"I tell you I've got to paint.
I can't help myself.
When a man falls into water it doesn't matter how he swims, well or badly:
he's got to get out or else he'll drown."
-- The Moon and Sixpence
This is what the main character of the classic novel The Moon and Sixpence said made him give up everything in life to become a painter – it is also a statement agrees with Richmond resident Pierre Vassura.
Vassura, 83, retired early 30 years ago after a career as a ceramic engineer and decided to pursue his long-time inner passion for painting full-time in his little home studio, until today.
Having created thousands of paintings and statues, Vassura has barely shown his work to people other than his wife, until they were recently discovered by two local curators.
Now his first solo exhibition, Pierre Vassura: New Work 1983 – 2018, is on display at Richmond Art Gallery until Jan. 20, 2019. Admission is free.
“I hope people can try to understand it, to appreciate the work of a human being, the work which has been done relentlessly without any commercial or economical push – which has been done freely for so many years,” Vassura told the Richmond News.
Vassura describes his work as analogical formalism, which grabs people’s attention easily with the vibrant use of colour and a strong graphic style.
“I like bright colours, because it gives life. The world is grey, it should be more colourful, that’s my way of seeing things,” he said..
Vassura said every piece is an analog of the other one, because he found that everything – human groups, ethnicity, cultures – are all analogs, similar but different.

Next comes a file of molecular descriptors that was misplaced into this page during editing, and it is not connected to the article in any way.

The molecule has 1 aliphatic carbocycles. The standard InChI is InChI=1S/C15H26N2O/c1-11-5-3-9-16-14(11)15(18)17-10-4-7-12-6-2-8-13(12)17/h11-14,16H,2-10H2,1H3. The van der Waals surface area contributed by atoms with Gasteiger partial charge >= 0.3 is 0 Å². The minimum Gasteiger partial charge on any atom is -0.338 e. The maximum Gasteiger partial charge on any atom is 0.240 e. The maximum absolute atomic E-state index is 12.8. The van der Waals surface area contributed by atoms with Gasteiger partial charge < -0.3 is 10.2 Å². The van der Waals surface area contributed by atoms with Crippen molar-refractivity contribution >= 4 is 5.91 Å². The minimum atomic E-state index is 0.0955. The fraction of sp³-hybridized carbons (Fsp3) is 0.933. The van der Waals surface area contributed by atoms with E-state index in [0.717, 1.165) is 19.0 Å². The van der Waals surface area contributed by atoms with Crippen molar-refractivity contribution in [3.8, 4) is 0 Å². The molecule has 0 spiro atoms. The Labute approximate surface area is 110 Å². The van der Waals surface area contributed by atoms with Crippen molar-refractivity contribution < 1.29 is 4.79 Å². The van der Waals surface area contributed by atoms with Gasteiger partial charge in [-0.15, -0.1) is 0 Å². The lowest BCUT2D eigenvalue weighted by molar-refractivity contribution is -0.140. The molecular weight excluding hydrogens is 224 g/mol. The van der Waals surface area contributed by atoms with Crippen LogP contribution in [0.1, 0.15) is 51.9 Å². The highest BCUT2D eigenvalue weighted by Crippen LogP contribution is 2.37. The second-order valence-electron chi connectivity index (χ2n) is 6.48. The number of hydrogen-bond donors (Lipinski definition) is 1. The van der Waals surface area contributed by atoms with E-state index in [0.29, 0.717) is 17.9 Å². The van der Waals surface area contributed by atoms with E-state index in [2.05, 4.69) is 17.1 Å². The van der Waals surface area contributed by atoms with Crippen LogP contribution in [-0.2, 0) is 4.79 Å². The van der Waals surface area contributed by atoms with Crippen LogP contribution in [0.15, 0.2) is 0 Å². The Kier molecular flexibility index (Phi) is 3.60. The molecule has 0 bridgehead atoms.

“They (the paintings) all have a sense of gravity in the centre, then it develops; it explodes," he said.
"What is this sense of gravity? It is empty. When it’s empty, it is beauty.”
Vassura grew up in a small town in Italy and has lived in multiple cities in Europe before moving to Richmond in 1980. He likes to revive characters and stories from ancient tales in his paintings giving his own interpretation and imagination.
One of his painting series in the display has 10 pieces and each represents a book from The Divine Comedy, a long narrative poem and milestone of Italian literature written by Dante Alighieri in the 1300s. Another painting series come from the famous Aesop's Fables.
“We are living in a technological world, and we are forgetting the humanism of the world...We’ve been treated as machines and used as machines,” said Vassura, who doesn’t use a cellphone or computer.
“The histories and tales of the ancients are forgotten. Why not bring them to life again? I try my small part to do this.”
The exhibition also includes sculptures and a dozen puppets created by Vassura, recalling the memory of his childhood when he would sit for hours in a park near his grandpa’s house, watching a street puppet show.
In one of his statue sets, he presents the Carabinieri, the national police in Italy, but Vassura changed the stop signs in their hands to flowers.
Vassura said he is glad more people can see his work through the exhibition, and he will continue his “lonely occupation.”
“The work is done for the satisfaction of the moment. As long as I live, I will continue to work. Whether people like it or not, I have to do it. It’s a must in life. It’s the reason for life,” said Vassura.
“It seems today everybody wants their work to be easily done, wants to have more money than work can provide. Many forgot that when you work hard on something, you will be rewarded, even without money.”